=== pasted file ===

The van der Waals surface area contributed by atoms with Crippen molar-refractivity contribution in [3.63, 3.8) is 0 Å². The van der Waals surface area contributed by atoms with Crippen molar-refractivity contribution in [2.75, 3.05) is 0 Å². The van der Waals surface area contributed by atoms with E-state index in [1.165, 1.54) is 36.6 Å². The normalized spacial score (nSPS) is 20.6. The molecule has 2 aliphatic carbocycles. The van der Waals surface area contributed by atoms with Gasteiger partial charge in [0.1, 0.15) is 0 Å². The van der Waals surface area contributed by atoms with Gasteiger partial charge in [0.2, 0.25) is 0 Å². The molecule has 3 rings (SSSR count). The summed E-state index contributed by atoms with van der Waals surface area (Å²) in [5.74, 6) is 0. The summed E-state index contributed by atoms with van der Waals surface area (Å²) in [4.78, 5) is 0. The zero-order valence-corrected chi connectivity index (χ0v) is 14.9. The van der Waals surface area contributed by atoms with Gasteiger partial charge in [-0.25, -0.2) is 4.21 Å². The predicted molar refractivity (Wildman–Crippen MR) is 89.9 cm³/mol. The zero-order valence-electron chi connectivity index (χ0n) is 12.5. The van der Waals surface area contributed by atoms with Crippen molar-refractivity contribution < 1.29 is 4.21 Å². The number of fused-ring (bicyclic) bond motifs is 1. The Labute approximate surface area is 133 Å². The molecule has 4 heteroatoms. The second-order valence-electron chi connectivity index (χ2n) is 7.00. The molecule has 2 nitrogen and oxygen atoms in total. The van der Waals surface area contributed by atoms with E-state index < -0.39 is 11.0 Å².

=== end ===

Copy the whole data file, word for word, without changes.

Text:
The van der Waals surface area contributed by atoms with Crippen molar-refractivity contribution in [3.63, 3.8) is 0 Å². The van der Waals surface area contributed by atoms with Crippen molar-refractivity contribution in [2.75, 3.05) is 0 Å². The van der Waals surface area contributed by atoms with E-state index in [1.165, 1.54) is 36.6 Å². The normalized spacial score (nSPS) is 20.6. The molecule has 2 aliphatic carbocycles. The van der Waals surface area contributed by atoms with Gasteiger partial charge in [0.1, 0.15) is 0 Å². The van der Waals surface area contributed by atoms with Gasteiger partial charge in [0.2, 0.25) is 0 Å². The molecule has 3 rings (SSSR count). The summed E-state index contributed by atoms with van der Waals surface area (Å²) in [5.74, 6) is 0. The summed E-state index contributed by atoms with van der Waals surface area (Å²) in [4.78, 5) is 0. The zero-order valence-corrected chi connectivity index (χ0v) is 14.9. The van der Waals surface area contributed by atoms with Gasteiger partial charge in [-0.25, -0.2) is 4.21 Å². The predicted molar refractivity (Wildman–Crippen MR) is 89.9 cm³/mol. The zero-order valence-electron chi connectivity index (χ0n) is 12.5. The van der Waals surface area contributed by atoms with Crippen molar-refractivity contribution < 1.29 is 4.21 Å². The number of fused-ring (bicyclic) bond motifs is 1. The Labute approximate surface area is 133 Å². The molecule has 4 heteroatoms. The second-order valence-electron chi connectivity index (χ2n) is 7.00. The molecule has 2 nitrogen and oxygen atoms in total. The van der Waals surface area contributed by atoms with E-state index < -0.39 is 11.0 Å².